The web site for Xdebug Cloud does not have a design yet, but this is coming this month as well.

If you want to be kept up to date with Xdebug Cloud, please sign up to the mailinglist, which I will use to send out an update not more than once a month.

Business Supporter Scheme and Funding

In November, two new supporters signed up.

Thank you Find My Electric and Edmonds Commerce!

If you, or your company, would also like to support Xdebug, head over to the support page!

Besides business support, I also maintain a Patreon page and a profile on GitHub sponsors.

Development-Mode Modules for Mezzio – Matthew Weier O’Phinney

I fielded a question in the Laminas Slack yesterday that I realized should likely be a blog post.
The question was:

Is there a way to register development-mode-only modules in Mezzio?

There’s actually multiple ways to do it, though one that is probably more preferable to others.

Conditional ConfigProviders

We already provide one pattern for doing this in the Mezzio skeleton application, by conditionally including the mezzio-swoole ConfigProvider if the class is present:

class_exists(\Some\ConfigProvider::class) ? \Some\ConfigProvider::class : function (): array { return []; },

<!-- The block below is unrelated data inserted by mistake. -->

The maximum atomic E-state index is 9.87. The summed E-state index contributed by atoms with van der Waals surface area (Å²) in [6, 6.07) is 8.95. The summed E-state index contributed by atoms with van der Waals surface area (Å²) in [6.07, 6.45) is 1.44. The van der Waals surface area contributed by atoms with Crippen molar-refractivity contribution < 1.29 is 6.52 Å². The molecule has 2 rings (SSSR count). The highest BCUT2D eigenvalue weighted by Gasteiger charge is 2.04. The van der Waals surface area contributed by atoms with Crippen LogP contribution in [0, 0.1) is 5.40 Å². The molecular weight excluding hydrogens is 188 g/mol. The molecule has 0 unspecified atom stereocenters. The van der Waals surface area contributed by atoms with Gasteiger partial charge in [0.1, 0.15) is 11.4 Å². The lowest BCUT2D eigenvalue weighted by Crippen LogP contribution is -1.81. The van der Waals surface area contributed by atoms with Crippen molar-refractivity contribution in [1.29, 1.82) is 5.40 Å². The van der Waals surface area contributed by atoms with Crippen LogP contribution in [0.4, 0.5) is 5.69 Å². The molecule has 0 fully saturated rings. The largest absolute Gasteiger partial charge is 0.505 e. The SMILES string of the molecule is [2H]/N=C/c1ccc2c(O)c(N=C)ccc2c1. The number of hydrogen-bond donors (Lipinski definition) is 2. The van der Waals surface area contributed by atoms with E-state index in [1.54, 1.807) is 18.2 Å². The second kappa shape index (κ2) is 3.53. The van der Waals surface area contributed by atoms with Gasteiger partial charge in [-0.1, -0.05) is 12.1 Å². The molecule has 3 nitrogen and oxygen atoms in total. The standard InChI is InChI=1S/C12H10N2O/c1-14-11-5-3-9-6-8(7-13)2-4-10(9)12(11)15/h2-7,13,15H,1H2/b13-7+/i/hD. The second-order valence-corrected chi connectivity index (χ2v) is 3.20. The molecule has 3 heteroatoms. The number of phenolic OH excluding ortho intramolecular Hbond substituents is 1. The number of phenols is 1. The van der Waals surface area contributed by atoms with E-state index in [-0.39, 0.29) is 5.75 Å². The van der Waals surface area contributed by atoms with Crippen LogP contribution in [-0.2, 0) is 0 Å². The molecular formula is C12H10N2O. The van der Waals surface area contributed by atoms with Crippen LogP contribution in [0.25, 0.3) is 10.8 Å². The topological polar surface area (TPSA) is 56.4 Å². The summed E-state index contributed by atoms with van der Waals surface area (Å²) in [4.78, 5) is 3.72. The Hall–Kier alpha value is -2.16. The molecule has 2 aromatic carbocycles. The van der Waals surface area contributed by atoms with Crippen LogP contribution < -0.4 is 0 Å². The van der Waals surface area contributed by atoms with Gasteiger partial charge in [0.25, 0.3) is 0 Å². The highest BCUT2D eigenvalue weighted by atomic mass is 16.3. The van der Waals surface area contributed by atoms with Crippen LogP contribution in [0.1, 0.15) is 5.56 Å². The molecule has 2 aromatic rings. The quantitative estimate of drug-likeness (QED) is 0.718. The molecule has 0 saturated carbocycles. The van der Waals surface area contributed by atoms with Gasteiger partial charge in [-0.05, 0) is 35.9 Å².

Alternately, you could express this as an anonymous function:

function (): array { if (class_exists(\Some\ConfigProvider::class)) { return (new \Some\ConfigProvider())(); } return [];

(The values provided to the ConfigAggregator constructor can be either string class names of config providers, or functions returning arrays, which is why either of these will work.)

This approach is primarily useful if the config provider will only be installed as a require-dev dependency.
But what if you are defining the config provider in your own code, and it’s always present?

Development-Mode Configuration Aggregation

Another possibility is to do some “hacking” around how laminas-development-mode works with Mezzio.
laminas-development-mode in Mezzio works with the config/autoload/development.local.php.dist file; enabling development mode symlinks config/autoload/development.local.php to that file.
That file just needs to return an array.
As such, you could totally write it to aggregate other config providers, as well as some default development configuration, using the same tools you do in your primary configuration file:

// in config/autoload/development.local.php.dist: declare(strict_types=1); use Laminas\ConfigAggregator\ArrayProvider;
use Laminas\ConfigAggregator\ConfigAggregator; $developmentConfig = [ // app-level development config you want to define
]; $aggregator = new ConfigAggregator([ // any ConfigProviders you want to list, then: new ArrayProvider($developmentConfig),
]); return $aggregator->getMergedConfig();

This approach is likely the best to use, as it makes it more clear in your main config what the default modules are, and any dev-only ones are now listed in this file.

mwop Development-Mode Modules for Mezzio was originally published on https://mwop.net by .